South West College’s 2018 Prince’s Trust cohort were in Game of Throne’s country during their residential stay at Tollymore National Outdoor Centre last year, as they visited locations such as Inch Abbey where parts of the television sensation were shot.
Situated on the edge of the Mournes, Tollymore National Outdoor Centre, is Northern Ireland’s National Centre for Mountaineering and Canoeing Activities. It's funded and managed by Sport Northern Ireland, and is placed in an area of Northern Ireland famous for having been used to film scenes for Games of Thrones. While on the residential retreat, the students took part in activities including rock climbing, high rope climbing, hill walking, and canoeing. While visiting Inch Abbey, the students were able to grab a picture with a group of Games of Thrones fans on a special tour of the spot made famous on the TV show.
The retreat is a significant part of the Prince's Trust Programme and came help bring the students involved closer together, as well as help them develop a new set of skills. Many of the students involved commented on how the activities they were introduced to were unlike any the had done before, and how they found themselves capable of things on the third day of the retreat that they would not have been confident in doing on the first.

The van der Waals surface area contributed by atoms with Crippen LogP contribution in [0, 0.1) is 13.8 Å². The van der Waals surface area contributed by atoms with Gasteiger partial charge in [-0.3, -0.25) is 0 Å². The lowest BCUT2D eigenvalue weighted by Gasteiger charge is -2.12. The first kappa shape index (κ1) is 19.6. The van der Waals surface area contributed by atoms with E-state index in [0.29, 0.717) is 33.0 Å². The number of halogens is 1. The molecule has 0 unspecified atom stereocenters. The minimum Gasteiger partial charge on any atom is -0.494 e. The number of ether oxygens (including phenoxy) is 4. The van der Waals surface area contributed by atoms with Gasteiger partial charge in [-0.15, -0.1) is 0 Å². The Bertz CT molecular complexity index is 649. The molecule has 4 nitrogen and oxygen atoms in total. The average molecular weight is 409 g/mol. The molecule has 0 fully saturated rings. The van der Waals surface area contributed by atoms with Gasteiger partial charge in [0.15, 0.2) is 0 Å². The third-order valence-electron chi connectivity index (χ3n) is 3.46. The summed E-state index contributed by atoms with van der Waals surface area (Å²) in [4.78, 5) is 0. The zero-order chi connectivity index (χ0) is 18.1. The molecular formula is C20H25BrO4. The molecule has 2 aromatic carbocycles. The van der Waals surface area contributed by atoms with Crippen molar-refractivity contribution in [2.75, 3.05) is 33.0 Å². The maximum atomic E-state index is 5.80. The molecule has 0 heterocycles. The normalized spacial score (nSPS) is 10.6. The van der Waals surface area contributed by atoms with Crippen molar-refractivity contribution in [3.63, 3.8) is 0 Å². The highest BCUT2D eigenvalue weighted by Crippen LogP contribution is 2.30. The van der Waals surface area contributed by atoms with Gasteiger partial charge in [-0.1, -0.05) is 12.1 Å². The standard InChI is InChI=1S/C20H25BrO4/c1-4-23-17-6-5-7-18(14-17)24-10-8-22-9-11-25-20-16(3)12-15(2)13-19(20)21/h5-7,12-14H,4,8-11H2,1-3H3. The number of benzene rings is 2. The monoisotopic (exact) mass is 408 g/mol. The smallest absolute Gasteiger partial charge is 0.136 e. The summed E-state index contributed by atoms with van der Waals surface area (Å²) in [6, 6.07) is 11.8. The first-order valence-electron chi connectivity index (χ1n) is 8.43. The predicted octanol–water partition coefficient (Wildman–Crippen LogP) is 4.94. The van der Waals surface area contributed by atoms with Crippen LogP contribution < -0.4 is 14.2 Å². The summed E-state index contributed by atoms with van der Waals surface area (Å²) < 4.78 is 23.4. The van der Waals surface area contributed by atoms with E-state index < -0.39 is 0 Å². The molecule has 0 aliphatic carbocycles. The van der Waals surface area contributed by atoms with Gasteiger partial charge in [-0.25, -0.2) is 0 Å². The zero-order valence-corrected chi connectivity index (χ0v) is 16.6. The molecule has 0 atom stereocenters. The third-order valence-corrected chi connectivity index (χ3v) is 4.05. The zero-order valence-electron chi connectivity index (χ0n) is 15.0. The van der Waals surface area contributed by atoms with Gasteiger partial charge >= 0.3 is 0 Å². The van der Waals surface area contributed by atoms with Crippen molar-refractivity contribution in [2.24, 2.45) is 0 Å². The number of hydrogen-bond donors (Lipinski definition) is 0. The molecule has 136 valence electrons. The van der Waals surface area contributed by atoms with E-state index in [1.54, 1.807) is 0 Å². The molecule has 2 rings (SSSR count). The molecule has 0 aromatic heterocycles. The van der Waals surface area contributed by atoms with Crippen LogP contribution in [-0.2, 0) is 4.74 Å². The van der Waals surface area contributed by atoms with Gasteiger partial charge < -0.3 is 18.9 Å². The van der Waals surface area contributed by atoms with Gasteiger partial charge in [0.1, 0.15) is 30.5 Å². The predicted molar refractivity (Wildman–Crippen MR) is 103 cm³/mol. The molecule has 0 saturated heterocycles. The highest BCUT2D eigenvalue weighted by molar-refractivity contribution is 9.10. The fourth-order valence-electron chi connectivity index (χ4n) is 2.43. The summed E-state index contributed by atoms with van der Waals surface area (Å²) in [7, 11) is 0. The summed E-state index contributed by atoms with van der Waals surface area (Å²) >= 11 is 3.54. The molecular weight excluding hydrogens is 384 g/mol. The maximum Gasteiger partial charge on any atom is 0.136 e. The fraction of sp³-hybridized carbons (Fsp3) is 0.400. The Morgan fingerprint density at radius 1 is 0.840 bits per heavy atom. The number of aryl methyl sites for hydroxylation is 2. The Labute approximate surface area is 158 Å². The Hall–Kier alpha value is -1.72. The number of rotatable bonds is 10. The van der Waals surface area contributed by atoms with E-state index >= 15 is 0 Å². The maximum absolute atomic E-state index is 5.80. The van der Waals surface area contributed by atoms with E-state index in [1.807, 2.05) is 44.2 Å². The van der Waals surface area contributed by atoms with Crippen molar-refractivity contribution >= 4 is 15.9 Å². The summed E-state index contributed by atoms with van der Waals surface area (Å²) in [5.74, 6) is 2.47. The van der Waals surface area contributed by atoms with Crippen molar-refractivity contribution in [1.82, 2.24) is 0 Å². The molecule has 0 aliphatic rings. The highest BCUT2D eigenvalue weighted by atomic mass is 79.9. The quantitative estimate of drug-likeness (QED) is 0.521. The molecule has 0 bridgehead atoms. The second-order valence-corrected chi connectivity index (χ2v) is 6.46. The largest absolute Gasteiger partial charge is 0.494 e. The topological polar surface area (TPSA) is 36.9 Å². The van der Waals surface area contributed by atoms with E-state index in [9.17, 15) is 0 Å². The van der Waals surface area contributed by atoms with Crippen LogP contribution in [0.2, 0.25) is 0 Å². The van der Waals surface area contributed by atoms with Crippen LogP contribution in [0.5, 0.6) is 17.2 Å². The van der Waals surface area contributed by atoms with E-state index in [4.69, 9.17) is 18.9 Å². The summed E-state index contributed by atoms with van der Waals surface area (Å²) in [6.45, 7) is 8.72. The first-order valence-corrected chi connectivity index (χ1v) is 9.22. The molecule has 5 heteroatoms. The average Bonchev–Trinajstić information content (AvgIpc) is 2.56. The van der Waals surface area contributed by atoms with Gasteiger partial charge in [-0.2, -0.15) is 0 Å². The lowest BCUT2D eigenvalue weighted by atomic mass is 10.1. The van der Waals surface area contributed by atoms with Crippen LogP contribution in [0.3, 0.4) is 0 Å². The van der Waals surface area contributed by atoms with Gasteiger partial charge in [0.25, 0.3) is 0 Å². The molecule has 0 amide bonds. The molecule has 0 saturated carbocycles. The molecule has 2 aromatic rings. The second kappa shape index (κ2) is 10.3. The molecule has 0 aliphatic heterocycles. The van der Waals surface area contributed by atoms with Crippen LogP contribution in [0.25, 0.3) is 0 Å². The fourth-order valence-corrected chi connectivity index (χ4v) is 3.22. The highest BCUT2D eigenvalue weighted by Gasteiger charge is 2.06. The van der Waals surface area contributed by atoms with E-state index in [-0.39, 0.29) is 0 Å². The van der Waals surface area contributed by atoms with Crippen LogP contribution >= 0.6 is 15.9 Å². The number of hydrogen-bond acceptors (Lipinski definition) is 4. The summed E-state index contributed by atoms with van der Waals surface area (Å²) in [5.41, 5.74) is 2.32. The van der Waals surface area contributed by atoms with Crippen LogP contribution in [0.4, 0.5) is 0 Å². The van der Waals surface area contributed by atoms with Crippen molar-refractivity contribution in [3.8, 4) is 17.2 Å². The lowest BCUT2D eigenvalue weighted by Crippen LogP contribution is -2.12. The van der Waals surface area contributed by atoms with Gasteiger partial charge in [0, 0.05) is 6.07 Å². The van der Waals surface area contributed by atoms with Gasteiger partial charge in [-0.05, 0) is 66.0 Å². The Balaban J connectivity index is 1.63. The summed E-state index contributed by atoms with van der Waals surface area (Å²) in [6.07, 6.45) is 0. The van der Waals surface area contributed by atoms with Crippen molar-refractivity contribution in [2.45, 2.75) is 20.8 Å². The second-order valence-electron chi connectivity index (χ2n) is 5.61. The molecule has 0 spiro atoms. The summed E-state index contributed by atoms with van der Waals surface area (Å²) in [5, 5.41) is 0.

Unsurprisingly then the retreat was a major topic when it came to the Prince's Trust, Omagh Group delivering their final presentation to a group of family and friends in the IDEA Centre just before Christmas. Eight students completed the latest programme, and they delivered a presentation discussing the projects they had completed and the things they had learned in this time, featuring a slide show presentation from their time at the Tollymore National Outdoor Centre.
Speaking at the event, a representative from the Prince's Trust Northern Ireland said: 'The Prince's Trust tries to deliver on he importance of the Three C's: Confidence, Communication and Consistency. And I can see it all here today. Your confidence is growing, which is a huge part of what this programme is about. Communication, which is what employers look for, is evident in your presentation. And even though consistency can be hard to notice close up, by making through this course you have diapered it in coming into class every day. It's another great group of young people, and the belief the college have in working with young people and building their potential is outstanding.'
For those involved in the programme, a stop off at what is quickly becoming a pilgrimage for TV fans was just one highlight in a programme that will hopefully introduce them all to a host of new opportunities.